On 11 March 1948, citizen Janina Ordyńska, domiciled in Warsaw at Kaliska Street 17, flat 20, appeared upon summons before the District Commission for the Investigation of German Crimes in Warsaw, and made the following testimony in the presence of Andrzej Janowski, the clerk of the District Commission for the Investigation of German Crimes in Warsaw:

At the outbreak of the Warsaw Uprising I was in my flat at Świętojerska Street 16 in the Old Town. From 4 or 5 August 1944 (I don’t remember the exact date), I had been working in the sanitary post at Freta Street 10, which was situated in two, and later in three or four rooms on the left side of the corridor of the Home of the Warsaw Charitable Society. At first the post was rather a sort of a practice, only when (due to bombardment) a hospital from the Castle of Mazovian Princes by the Old Town Market Square was moved to us, was a regular sanitary post for approximately 20 people organized. We had two doctors (I don’t know their names) and, including me, eight members of the sanitary staff (for instance Jadwiga Sulińska).

On about 10 August (I don’t remember the exact date), our post was moved, due to bombardment, to two large basements abutting St. Hyacinth’s Church, where there were up to 60 injured people. The composition of the staff did not change. I know that the injured people were lying also in St. Hyacinth’s Church – by the church, in the sacristy, and in the corridor of the Home – but I cannot provide any details pertaining to these posts, I know only that there were many injured people there.

A few days before the surrender of the Old Town, the number of injured people in our post decreased markedly – on the doctors’ order, some of the injured people were moved to the hospital at Długa Street 7, and some to private flats, so the day before the German troops entered our premises our post comprised some dozen injured people and about six members of the sanitary staff.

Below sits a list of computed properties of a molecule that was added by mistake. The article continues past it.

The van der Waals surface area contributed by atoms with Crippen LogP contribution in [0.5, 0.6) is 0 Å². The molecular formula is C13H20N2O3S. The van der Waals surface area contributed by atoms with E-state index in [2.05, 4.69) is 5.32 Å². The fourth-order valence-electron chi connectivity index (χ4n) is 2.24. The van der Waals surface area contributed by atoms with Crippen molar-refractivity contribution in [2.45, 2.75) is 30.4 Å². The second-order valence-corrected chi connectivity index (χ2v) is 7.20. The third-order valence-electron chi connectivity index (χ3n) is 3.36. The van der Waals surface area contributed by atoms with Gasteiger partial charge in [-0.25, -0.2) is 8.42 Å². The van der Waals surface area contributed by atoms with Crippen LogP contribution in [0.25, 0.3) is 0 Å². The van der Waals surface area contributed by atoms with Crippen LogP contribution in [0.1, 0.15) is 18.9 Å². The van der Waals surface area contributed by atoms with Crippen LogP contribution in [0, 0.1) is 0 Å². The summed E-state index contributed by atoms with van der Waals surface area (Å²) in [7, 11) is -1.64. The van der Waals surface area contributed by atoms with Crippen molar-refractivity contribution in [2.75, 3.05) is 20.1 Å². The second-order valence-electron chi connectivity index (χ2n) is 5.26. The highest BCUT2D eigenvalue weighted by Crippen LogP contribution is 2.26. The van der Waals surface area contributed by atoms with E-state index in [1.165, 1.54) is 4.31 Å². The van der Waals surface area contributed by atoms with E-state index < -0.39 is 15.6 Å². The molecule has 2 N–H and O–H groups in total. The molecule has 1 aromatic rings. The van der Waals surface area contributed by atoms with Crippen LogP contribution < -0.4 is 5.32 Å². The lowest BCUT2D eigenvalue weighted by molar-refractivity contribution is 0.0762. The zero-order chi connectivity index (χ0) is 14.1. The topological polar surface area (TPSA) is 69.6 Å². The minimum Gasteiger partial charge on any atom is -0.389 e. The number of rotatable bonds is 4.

On 2 September 1944 in the morning, the German troops captured our area, and I recognized both Germans and Ukrainians (I speak Ukrainian). What kind of force these units belonged to, I could not learn due to poor eyesight. I would like to emphasize that our post was marked with a clearly visible flag of the Red Cross. The German soldiers ordered all who could walk by themselves to leave the post immediately. The order was given by a German, the “Ukrainians” were standing nearby. Those who could walk, including me, left the post; only some six seriously injured people remained in the basements (including “Kwiatek”, “Powstaniec” – I didn’t know the rest), and, as far as I know, paramedic “Basia” who was lagging behind. What happened to those gravely injured people, I cannot tell.

The “Ukrainians” robbed us of valuables, dragged some young girl to the rubble and raped her, and then marched us all to an assembly point in a large square by the Citadel. I think that some several thousand people had been gathered there. Then the Germans robbed us again. After some time the whole crowd was marched to Wola. As we were approaching St. Adalbert’s Church, the escort (composed of Germans and “Ukrainians”) began to separate the men from the women. The men were herded to the church premises, and the women, after a short break, were marched to the Western Railway Station, from which we were deported to Pruszków. During the segregation, I noticed that a German soldier from our escort (I cannot tell what kind of division it was) shot a woman who did not want to be separated from her husband.